Burma and the U.N. nuclear agency have signed an agreement that will give international inspectors wider access to Burmese facilities.
The agreement, called an Additional Protocol, was signed Tuesday by Burmese Foreign Minister Wunna Maung Lwin and IAEA chief Yukiya Amano.
The move will help clear lingering suspicions that Burma had been trying to develop nuclear weapons during the country's long military rule that ended last year.
U Ye Htut, a spokesman for Burmese President Thein Sein, said the agreement will be very helpful. "Although we have initially said that we don’t have any plans to use nuclear energy to develop nuclear weapons, we have been under suspicion. First, by signing this Additional Protocol, it helps to clear away this doubt. The second, this will lead the way for Burma to get opportunities, assistance in nuclear technology for use of peaceful means energy, medical research, agriculture and other research work."
David Albright, President and Founder of The Institute for Science and International Security, said the new agreement is important, but the concerns over a Burmese nuclear weapons program are small.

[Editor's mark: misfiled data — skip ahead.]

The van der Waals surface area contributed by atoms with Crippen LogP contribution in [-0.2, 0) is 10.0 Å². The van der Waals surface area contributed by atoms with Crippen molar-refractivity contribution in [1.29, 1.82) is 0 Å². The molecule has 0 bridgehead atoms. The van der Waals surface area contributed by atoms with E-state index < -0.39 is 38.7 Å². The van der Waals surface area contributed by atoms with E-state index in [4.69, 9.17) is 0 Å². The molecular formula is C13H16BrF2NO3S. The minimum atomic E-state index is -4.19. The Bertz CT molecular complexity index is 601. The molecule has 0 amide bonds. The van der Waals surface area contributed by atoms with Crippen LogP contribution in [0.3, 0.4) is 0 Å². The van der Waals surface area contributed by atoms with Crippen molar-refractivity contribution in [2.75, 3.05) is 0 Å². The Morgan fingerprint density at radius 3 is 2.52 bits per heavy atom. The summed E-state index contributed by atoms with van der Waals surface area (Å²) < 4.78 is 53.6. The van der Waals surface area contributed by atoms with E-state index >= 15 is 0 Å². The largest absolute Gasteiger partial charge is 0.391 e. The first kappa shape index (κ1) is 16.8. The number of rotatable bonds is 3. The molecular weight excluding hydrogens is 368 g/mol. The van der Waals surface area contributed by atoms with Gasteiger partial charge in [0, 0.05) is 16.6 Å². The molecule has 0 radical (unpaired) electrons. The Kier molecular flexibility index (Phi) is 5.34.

"I don't think the suspicions are that strong. Whatever Burma did, it was small... small scale nuclear efforts. My organization reviewed a lot of allegations about Burma's nuclear efforts and we thought most of them were not substantiated."
Burma, which joined the Nuclear Non-Proliferation treaty in 1992, already is receiving IAEA assistance on matters such as accounting and control of nuclear material, and using radiation for medical and agricultural purposes.
This report was produced in collaboration with the VOA Burmese service.